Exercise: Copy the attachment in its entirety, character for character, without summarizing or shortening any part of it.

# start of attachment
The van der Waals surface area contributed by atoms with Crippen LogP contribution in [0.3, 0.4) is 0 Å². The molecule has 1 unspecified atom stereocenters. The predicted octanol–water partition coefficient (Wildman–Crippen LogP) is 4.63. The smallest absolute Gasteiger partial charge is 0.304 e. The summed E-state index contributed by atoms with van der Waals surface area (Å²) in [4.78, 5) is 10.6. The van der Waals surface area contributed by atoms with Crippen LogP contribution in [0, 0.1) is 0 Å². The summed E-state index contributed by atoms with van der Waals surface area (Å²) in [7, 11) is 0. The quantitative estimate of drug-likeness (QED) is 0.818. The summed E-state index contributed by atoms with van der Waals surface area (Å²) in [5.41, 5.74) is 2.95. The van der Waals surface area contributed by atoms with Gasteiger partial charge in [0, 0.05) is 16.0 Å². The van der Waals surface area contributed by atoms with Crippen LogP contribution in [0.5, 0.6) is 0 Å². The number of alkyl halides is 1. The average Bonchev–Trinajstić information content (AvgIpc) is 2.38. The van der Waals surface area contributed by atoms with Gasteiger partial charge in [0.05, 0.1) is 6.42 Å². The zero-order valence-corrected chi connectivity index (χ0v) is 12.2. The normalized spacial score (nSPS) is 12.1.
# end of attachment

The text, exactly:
The van der Waals surface area contributed by atoms with Crippen LogP contribution in [0.3, 0.4) is 0 Å². The molecule has 1 unspecified atom stereocenters. The predicted octanol–water partition coefficient (Wildman–Crippen LogP) is 4.63. The smallest absolute Gasteiger partial charge is 0.304 e. The summed E-state index contributed by atoms with van der Waals surface area (Å²) in [4.78, 5) is 10.6. The van der Waals surface area contributed by atoms with Crippen LogP contribution in [0, 0.1) is 0 Å². The summed E-state index contributed by atoms with van der Waals surface area (Å²) in [7, 11) is 0. The quantitative estimate of drug-likeness (QED) is 0.818. The summed E-state index contributed by atoms with van der Waals surface area (Å²) in [5.41, 5.74) is 2.95. The van der Waals surface area contributed by atoms with Gasteiger partial charge in [0, 0.05) is 16.0 Å². The van der Waals surface area contributed by atoms with Crippen LogP contribution in [0.5, 0.6) is 0 Å². The number of alkyl halides is 1. The average Bonchev–Trinajstić information content (AvgIpc) is 2.38. The van der Waals surface area contributed by atoms with Gasteiger partial charge in [0.05, 0.1) is 6.42 Å². The zero-order valence-corrected chi connectivity index (χ0v) is 12.2. The normalized spacial score (nSPS) is 12.1.